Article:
So I secretly judge writers by their readers.  It’s been a pretty effective method so far, so I’ll keep using it.

The Hunger Games: Gale vs. Peeta

A day late and a dollar short.  The story of my life.

Spoilers ahead, so if you haven’t read the books don’t blame me…

Last week, I finally finished reading Suzanne Collins’ The Hunger Games Trilogy.  I usually don’t read fad books, but I found a copy at the library and the premise got me — dark and gory, the story of one girl fighting for survival against other kids isn’t for the faint of heart.  I really liked the first book The Hunger Games, which displayed Katniss and her world in a very vivid and Outsiders’ fashion.  The boy Peeta who’s always had this ominous presence in her life is actually in love with her, and she starts falling for him and ignoring her survival instincts.  The second book, Catching Fire, took a little warming up to because the early chapters are Katniss being bored and thus we’re bored but eventually it picked up momentum when she ended up back in the ring for the Quarter Quell game.  Catching Fire also showed a bit more of the other districts and introduced Gale’s love for Katniss beyond friendship and the start of the rebellions.  Finally, Katniss becomes the symbol of the revolution in Mockinjay.  This book I had a hard time deciding if I liked or not, because either you love it or you hate it.  I’m somewhere in the middle, with parts I liked and those I didn’t.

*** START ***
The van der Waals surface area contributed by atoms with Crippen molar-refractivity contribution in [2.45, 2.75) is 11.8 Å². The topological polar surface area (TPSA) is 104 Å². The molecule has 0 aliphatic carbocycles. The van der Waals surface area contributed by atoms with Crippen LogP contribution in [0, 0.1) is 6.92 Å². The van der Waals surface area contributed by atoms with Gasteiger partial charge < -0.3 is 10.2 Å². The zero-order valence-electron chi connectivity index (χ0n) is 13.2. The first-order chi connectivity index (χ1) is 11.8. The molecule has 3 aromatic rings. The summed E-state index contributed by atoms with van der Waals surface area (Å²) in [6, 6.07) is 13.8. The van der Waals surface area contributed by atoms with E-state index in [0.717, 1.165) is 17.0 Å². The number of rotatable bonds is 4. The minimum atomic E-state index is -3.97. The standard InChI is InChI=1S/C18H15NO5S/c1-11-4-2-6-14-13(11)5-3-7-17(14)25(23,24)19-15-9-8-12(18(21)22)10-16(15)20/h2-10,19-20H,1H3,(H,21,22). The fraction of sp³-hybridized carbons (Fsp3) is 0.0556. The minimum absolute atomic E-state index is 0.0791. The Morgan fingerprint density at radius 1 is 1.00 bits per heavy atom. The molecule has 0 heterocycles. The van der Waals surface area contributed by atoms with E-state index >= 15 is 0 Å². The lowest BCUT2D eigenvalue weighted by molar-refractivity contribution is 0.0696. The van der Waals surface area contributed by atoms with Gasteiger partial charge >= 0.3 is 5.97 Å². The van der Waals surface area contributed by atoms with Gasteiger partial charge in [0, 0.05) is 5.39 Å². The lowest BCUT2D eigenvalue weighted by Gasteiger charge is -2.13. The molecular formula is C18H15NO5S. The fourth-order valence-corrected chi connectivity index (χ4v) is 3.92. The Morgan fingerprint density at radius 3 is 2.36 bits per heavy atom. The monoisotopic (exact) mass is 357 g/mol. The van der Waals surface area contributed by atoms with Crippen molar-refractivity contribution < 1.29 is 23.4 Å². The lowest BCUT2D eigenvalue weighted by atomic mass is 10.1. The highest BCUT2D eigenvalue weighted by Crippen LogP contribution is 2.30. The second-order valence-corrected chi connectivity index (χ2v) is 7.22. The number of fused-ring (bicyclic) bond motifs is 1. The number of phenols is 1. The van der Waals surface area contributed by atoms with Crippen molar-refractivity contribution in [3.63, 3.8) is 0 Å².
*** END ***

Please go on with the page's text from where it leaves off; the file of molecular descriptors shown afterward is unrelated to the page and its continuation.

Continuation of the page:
Mostly, I didn’t like what they did to Gale at the end.  He doesn’t seem remotely like the boy Katniss grew up with, and while I liked how they drifted apart, I think attaching him to Prim’s death or District 2 (traitors to rebellion and lapdogs to the Capitol) was too extreme.   Though Gale in real time did not match Katniss’ memories of him this was actually a good literary technique, because it shows she doesn’t see things as objectively as she’d like to think.  Her affection for Gale does cloud her thoughts of him, and even in Catching Fire she learns he kissed other girls and that he knew he cared about her for a long time.  We know so much about Peeta, but he seemed hollow to me at some points, existing solely as Katniss’ personal Jiminy Cricket.